I recently had a discogram and ct scan. The results conflicted one another. The Dr. that did the discogram noted L-4 was damaged but the ct scan show it being normal but it was L-3 with a grade 5 annular tear and L-5 grade 2 tear. The neurosurgeon released me saying I was not a good candidate for surgery because there is no conclusive results.
Anyone have advise on where I go from here?
Past MRI showed bulging discs @ L-123&5 and Spond and stenosis
Why are these tests giving different results?
Is one test better than the other?
If your symptoms are bad enough to make you consider surgery, and conservative measures have been tried and failed, I would suggest you consult with another spine specialist from a different practice/program.
Discograms are usually a confirmation of a diagnosis that the surgeon has already determined. Usually that is reached by various imaging techniques, the physical and basic neurologic exams and whatever you tell the doctor about your symptoms and how they impact your life.
It doesn't make sense that the CT scan would show different results. It was done immediately after the discogram, right?
The discogram is a subjective test, at least to some extent, and is considered controversial for that reason, and due to the fact that it is so invasive. It depends to some extent on the patient's responses.
Obviously you must have had much more pain when L4 was injected and responded accordingly. Annular tears can be present without the patient experiencing any pain, so perhaps that is true in your case, too. Just because you didn't react strongly when those levels were injected suggests that there is little nerve involvement, not that the disc is undamaged.
The CT scan shows what it can pick up through imaging. Perhaps there is nothing clearly visible at L4 or it appears to have a slight bulge, but due to the location of the bulge it is particularly irritating to the nerve, and is much more sensitive.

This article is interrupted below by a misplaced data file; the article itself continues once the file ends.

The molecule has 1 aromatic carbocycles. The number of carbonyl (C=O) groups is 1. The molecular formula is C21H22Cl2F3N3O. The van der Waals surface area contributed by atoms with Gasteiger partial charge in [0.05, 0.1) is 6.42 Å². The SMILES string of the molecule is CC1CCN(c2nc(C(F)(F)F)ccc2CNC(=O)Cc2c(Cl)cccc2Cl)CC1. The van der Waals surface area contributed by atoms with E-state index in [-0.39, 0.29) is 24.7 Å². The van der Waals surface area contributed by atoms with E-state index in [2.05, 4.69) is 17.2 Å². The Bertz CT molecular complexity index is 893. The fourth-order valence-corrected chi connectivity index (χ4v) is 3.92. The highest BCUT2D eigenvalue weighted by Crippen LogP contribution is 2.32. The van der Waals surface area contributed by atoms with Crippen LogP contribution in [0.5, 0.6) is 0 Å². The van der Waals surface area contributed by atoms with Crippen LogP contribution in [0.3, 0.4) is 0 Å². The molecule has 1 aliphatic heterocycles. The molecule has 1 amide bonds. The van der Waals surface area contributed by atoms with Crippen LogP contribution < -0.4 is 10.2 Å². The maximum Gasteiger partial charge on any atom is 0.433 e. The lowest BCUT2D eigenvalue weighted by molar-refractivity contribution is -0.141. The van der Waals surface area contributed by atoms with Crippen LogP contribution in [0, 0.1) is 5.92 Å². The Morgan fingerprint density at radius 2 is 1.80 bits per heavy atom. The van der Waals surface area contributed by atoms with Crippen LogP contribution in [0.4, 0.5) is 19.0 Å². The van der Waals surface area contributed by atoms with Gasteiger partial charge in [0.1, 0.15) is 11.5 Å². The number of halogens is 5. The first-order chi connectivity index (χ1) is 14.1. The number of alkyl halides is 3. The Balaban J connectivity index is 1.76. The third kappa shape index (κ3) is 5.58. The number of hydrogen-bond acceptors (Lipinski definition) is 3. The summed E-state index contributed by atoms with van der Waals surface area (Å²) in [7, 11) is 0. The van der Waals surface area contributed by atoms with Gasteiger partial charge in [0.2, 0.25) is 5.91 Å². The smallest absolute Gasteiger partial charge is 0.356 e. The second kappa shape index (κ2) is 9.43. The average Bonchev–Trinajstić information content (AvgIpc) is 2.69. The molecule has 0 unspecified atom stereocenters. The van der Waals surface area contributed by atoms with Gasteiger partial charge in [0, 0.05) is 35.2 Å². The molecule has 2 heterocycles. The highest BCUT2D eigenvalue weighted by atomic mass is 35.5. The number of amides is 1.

The main things a discogram indicates is the patient's reaction when each disc is injected, and whether the disc holds the liquid dye or whether there are cracks and fissures and the dye leaks out.
I know someone who didn't feel anything different from disc to disc -- none of the exam was particularly painful...and yet she had two discs that were quite damaged.
Discograms are often done to reassure a surgeon that he/she will be operating on the disc that is actually causing the pain. Sometimes it is difficult to determine which spinal segment is responsible for the person's pain. For example, in my own case, everyone thought most of my pain was coming from instability at l5-S1, but, when the surgeon opened me up, he discovered my facet joints at L3 were completely worn away, something that was not visible on the MRIs.
It sounds like you need to see another surgeon to see if he/she reaches the same conclusion as your surgeon...or you can just wait. Unless your spine heals on its own, eventually it will become clear where the problem is coming from.
The Following User Says Thank You to teteri66 For This Useful Post: sharkattack (06-22-2012)
thanks for the info. It makes a lot of sense what you are saying. I will be getting a second opinion. The problem that I am running into is it is a Workman's Comp case, 5 years old, and until I got a lawyer 2 1/2 years ago I had little care. I have been in pain for this long and did not want to get surgery but I also cannot live like this. I work in a busy kitchen which really takes a toll on my back. It is not all glamour like the Food Network, it is tough work.
You might want to get a second opinion from a fellowship-trained orthopedic spine surgeon (someone who only works on necks and backs). Their training is almost identical to that of a neurosurgeon's but they sometimes approach problems slightly differently.
If you haven't done so already, be sure to get copies of all imaging and tests and keep your own file. It comes in very handy when getting second opinions are having to provide results to insurance carriers, etc.